Korten, Günther Bruno Ulrich Max.

Back to all people

- Medals

Korten, Günther Bruno Ulrich Max, born 26-07-1898 in Cologne, as a son of the architect Hugo Korten (1855–1931) and his wife Marie Korten (1866–1942). Günther became a German Generaloberst and Chief of the General Staff of the Luftwaffe  in World War II. He died from injuries suffered in the assassination attempt on Adolf Hitler (did you know in July 1944 . Korten was born as a son of the architect Hugo Korten (1855–1931) and his wife Marie Korten (1866–1942). At the beginning of the World War I he was a cadet in the Prussian army. He served through the war in an engineering battalion. He continued his military career after the war in the Engineers, until he was selected in 1928 to participate in the secret pilot training program me in the Soviet Union. On returning to Weimar Germany he joined the “Bildstelle Berlin”. Joseph Goebbels (did you know) was next to propaganda minister also the Gauleiter of Berlin. With the rise of the nazi party started on its rearmament programme, Korten, by then a captain, formally joined the Luftwaffe of Hermann Göring (did you know) in 1934. He received training as a General Staff officer and served for several years in the Air Ministry. He was a Colonel and Chief of the General Staff of Luftflotte 4, under Generaloberst Bruno Loerzer,

stationed in Austria. At the beginning of 1940, Korten was transferred to the General Staff of the Luftflotte 3  under Generalfeldmarschall Hugo Sperrle,

in which he served during the Battle of France and in the Battle of Britain. The Battle of Britain ( “air battle for England”) was a military campaign of the Second World War, in which the Royal Air Force (RAF) and the Fleet Air Arm (FAA) of the Royal Navy defended the United Kingdom (UK) against large-scale attacks by Nazi Germany’s air force, the Luftwaffe. It was the first major military campaign fought entirely by air forces. The British officially recognise the battle’s duration as being from 10 July until 31 October 1940, which overlaps the period of large-scale night attacks known as the Blitz, that lasted from 07-09-1940 to 11-05-1941. German historians do not follow this subdivision and regard the battle as a single campaign lasting from July 1940 to May 1941, including the Blitz.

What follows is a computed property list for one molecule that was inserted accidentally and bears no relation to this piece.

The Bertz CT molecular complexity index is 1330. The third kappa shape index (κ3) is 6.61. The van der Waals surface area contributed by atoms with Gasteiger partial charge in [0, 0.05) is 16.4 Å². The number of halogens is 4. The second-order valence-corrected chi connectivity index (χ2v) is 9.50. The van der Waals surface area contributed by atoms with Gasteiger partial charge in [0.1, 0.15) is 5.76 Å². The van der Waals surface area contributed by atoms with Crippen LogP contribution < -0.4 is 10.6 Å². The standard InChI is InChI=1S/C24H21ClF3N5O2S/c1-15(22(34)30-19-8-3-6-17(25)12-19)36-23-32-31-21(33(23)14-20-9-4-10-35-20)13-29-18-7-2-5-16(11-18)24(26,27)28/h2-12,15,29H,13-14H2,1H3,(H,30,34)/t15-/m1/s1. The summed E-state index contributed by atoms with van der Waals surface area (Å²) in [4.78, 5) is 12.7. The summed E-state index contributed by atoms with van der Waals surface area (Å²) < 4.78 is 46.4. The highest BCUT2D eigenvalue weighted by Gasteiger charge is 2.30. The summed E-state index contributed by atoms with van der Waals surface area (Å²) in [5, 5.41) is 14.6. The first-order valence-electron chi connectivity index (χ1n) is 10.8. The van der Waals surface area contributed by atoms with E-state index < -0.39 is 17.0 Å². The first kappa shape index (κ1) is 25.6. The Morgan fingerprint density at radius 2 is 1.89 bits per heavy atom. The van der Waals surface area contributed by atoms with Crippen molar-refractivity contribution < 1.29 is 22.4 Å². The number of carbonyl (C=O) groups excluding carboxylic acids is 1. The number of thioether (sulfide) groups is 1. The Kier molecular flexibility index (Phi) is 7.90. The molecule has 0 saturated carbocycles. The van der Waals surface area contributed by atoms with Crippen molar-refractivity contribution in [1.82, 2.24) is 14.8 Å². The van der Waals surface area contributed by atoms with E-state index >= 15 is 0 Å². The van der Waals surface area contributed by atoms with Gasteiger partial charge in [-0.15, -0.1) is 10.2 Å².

The British victory in the Battle of Britain was achieved at a heavy cost. Total British civilian losses from July to December 1940 were 23,002 dead and 32,138 wounded, with one of the largest single raids on 19–12-1940, in which almost 3,000 civilians died. With the culmination of the concentrated daylight raids, Britain was able to rebuild its military forces and establish itself as an Allied stronghold, later serving as a base from which the liberation of Western Europe was launched.

On 19 July Korten was promoted to Generalmajor. In January 1941 he transferred back to the 4th Air Fleet, in order to participate in the Balkans Campaign and in the assault on the Soviet Union Operation Barbarossa.

 Korten here with Albert Speer,

Göring and Bruno Loerzer in August 1942 was promoted to Generalleutnant and took over the command over the Ist Fliegerkorps, which fought at the southern sector of the Eastern Front and was temporarily transferred to the “Luftwaffenkommando Don” during the Battle of Stalingrad (see Friedrich Paulus

and Walther von Seydlitz Kurzbach At the beginning of 1943 Korten was promoted to General and in the summer replaced Generaloberst der Flieger, Alfred Keller at Luftflotte 1. Alfred Keller died old age 91, on 11-02-1974 in Berlin.

   A few weeks later, on 25 August he accepted the position of General Chief of Staff of the Luftwaffe, after the former Chief of Staff Generaloberst der Flieger, Hans Jeschonnek committed suicide.

Death and burial ground of Korten, Günther  Bruno Ulrich Max.

  Korten was mortally wounded as fragments of the conference table were driven in his bodyin the Wolfsschanze near Rastenburg during the July 20 Plot in 1944, in which Oberst der Kavallerie, Graf Claus Schenk von Stauffenberg

, here on the left, attempted to assassinate Adolf Hitler (did you know) with a bomb. Korten died two days later and his successor was General de Flieger, Werner Kreipe  Kreipe died 07-09-1967, aged 63, in Badenweiler  The 20 July threaten at the Bendlerblock in Berlin was saved by Major Otto Ernst Remer  commander of the Infantry Regiment Grossdeutschland  who refused to arrest Josef Goebbels after talking to Hitler in the Wolfschanze by phone Two days after the assassination attempt Günther Korten succumbed to his injuries, age 45, on 22-07-1944, in the military hospital attached to the Führer’s headquarters. Like the other military victims General der Infanterie, Rudolf Schmundt

 and Heinz Brandt, the bomb exploded and blew one of Brandt’s legs off, Brandt died the next day 21-07-1944, age 37, after surgery in Rastenburg hospital  and was posthumously promoted to Major General by Hitler.


 Originally, Korten was buried in the Tannenberg Memorial, where von Hindenburg was buried too. When the Russians arrived, his body was exhumed and buried with his wife Maria, on the Friedhof Bergstraße in Steglitz, Berlin. Paul von Hindenburg    became his last resting place in the church of Marburg.

Message(s), tips or interesting graves for the webmaster:    robhopmans@outlook.com


Share on :


Leave a Reply

Your email address will not be published. Required fields are marked *